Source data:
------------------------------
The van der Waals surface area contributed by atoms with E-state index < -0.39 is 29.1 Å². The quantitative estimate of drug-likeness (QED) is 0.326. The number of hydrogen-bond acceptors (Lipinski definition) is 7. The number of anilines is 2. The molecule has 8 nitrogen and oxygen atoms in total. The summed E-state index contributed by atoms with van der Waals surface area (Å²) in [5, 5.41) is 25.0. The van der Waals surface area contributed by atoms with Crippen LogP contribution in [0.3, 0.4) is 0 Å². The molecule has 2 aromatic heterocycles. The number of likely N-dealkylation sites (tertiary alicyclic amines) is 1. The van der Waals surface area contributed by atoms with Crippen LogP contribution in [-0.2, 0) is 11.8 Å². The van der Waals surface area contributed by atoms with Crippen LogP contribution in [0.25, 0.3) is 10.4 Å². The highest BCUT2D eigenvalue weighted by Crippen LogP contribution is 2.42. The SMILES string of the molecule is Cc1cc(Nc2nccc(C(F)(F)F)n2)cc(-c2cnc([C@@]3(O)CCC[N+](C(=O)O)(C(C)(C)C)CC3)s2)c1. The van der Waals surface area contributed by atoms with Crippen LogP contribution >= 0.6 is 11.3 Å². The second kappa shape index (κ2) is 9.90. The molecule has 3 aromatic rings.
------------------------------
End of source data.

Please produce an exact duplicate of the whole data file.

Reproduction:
The van der Waals surface area contributed by atoms with E-state index < -0.39 is 29.1 Å². The quantitative estimate of drug-likeness (QED) is 0.326. The number of hydrogen-bond acceptors (Lipinski definition) is 7. The number of anilines is 2. The molecule has 8 nitrogen and oxygen atoms in total. The summed E-state index contributed by atoms with van der Waals surface area (Å²) in [5, 5.41) is 25.0. The van der Waals surface area contributed by atoms with Crippen LogP contribution in [0.3, 0.4) is 0 Å². The molecule has 2 aromatic heterocycles. The number of likely N-dealkylation sites (tertiary alicyclic amines) is 1. The van der Waals surface area contributed by atoms with Crippen LogP contribution in [-0.2, 0) is 11.8 Å². The van der Waals surface area contributed by atoms with Crippen LogP contribution in [0.25, 0.3) is 10.4 Å². The highest BCUT2D eigenvalue weighted by Crippen LogP contribution is 2.42. The SMILES string of the molecule is Cc1cc(Nc2nccc(C(F)(F)F)n2)cc(-c2cnc([C@@]3(O)CCC[N+](C(=O)O)(C(C)(C)C)CC3)s2)c1. The van der Waals surface area contributed by atoms with Crippen LogP contribution >= 0.6 is 11.3 Å². The second kappa shape index (κ2) is 9.90. The molecule has 3 aromatic rings.